Libras are probably the best diplomats and negotiators you will find, for they know how to rise above the personal judgments and see the situation from all sides – sometimes annoyingly so.  My friend Steve will frequently defend the motivations of someone the group desperately wants to find without any merit whatsoever.  We kind of hate him for that, but in the end have to admit he’s right.  They have the right to their experience, just as much as any individual.   This ability for fairness and impartiality, can lead to a realization that differences are a beautiful part of the human condition, and the only true victory is a final outcome where everyone benefits, or at least can agree to compromise.  Whether or not we like to admit it, we live in a very interdependent existence.   There will come a time when we need others, or we simply need to escape the boring minutiae of ourselves.  Some may find a difference of opinion to be challenging, but Libra invites them. Our differences are what make us all fascinating to them, and more importantly present an opportunity to learn more about ourselves.  It’s not that Libras can’t act alone, they simply prefer not to.  Their joy and pleasure is in combining their talents with another to create a magically harmonious product.  Also being ruled by esthetically pleasing Venus, you’ll find many a successful partnerships to include a Libra.  Mickey Rooney (September 23rd) paired with Judy Garland.  Paul Simon (October 13th) spent years making music with Art Garfunkel.   And then there was John Lennon (October 9th) who was modestly successful collaborating with a bloke named Paul McCartney.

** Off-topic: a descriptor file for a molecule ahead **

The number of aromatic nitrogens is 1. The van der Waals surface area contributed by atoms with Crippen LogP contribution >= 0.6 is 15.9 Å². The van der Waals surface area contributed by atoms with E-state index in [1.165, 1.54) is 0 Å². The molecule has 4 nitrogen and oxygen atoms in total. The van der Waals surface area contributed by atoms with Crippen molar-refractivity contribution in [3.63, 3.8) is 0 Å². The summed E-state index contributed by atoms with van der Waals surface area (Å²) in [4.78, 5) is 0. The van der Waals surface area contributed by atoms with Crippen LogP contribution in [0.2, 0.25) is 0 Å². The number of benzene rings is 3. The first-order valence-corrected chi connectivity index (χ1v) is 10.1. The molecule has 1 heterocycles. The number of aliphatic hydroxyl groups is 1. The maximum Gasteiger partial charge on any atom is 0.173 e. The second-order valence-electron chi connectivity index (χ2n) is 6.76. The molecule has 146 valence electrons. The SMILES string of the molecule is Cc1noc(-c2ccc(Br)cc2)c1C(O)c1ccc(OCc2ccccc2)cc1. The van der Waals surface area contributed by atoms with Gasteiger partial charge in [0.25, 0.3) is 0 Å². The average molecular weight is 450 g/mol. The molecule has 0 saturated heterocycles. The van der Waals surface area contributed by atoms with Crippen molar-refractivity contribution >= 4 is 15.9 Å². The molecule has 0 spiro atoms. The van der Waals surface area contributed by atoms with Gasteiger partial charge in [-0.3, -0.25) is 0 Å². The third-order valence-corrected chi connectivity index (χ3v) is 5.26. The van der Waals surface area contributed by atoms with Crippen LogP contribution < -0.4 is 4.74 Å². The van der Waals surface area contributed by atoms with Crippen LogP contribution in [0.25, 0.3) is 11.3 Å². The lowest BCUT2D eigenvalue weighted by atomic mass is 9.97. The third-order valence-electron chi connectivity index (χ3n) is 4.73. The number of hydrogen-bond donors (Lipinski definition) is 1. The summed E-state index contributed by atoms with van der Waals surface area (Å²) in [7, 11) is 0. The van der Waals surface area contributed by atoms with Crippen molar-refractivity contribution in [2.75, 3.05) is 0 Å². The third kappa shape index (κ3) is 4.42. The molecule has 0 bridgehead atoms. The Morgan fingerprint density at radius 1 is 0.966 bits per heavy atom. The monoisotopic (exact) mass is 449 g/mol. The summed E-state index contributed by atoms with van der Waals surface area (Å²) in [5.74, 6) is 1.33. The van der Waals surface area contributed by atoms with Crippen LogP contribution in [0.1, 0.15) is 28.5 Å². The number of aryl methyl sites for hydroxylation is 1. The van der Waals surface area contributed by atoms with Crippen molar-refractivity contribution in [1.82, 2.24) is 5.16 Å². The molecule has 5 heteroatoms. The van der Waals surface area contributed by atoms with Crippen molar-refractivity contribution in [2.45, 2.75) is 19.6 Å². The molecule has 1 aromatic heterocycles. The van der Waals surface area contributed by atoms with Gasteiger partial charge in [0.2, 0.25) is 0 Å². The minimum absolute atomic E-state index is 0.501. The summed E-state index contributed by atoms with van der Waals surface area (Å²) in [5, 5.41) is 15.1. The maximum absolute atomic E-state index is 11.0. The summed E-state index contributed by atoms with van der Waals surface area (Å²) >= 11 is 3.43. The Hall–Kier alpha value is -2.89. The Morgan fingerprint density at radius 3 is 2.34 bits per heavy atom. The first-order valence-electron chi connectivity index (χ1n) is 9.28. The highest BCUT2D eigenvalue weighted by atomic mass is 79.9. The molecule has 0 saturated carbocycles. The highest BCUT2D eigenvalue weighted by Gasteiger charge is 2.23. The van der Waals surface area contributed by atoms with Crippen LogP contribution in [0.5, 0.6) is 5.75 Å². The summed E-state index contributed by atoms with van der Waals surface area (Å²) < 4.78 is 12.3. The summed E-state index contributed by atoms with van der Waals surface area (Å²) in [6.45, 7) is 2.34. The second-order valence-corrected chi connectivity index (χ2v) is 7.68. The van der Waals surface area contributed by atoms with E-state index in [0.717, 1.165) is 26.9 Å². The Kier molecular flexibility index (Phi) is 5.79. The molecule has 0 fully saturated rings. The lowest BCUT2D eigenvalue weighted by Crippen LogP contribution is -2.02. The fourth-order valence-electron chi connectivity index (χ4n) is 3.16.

Mahatma Mohandas Gandhi (October 2nd) was one of the first to put a face to the power of peace.  As a young attorney, he led nationwide campaigns to ease poverty, expand women’s rights and worked toward building religious and ethnic amity.   But this frail and gentle man is best known for leading India during its independence movement against foreign domination.  His commitment to the practice of ‘ahimsa’ (total nonviolent resistance) in all situations was highly inspirational to another peaceful giant named Martin Luther King Jr. sending waves of fairness and equality across countries and generations.  Sadly their assassins did not share the same philosophy.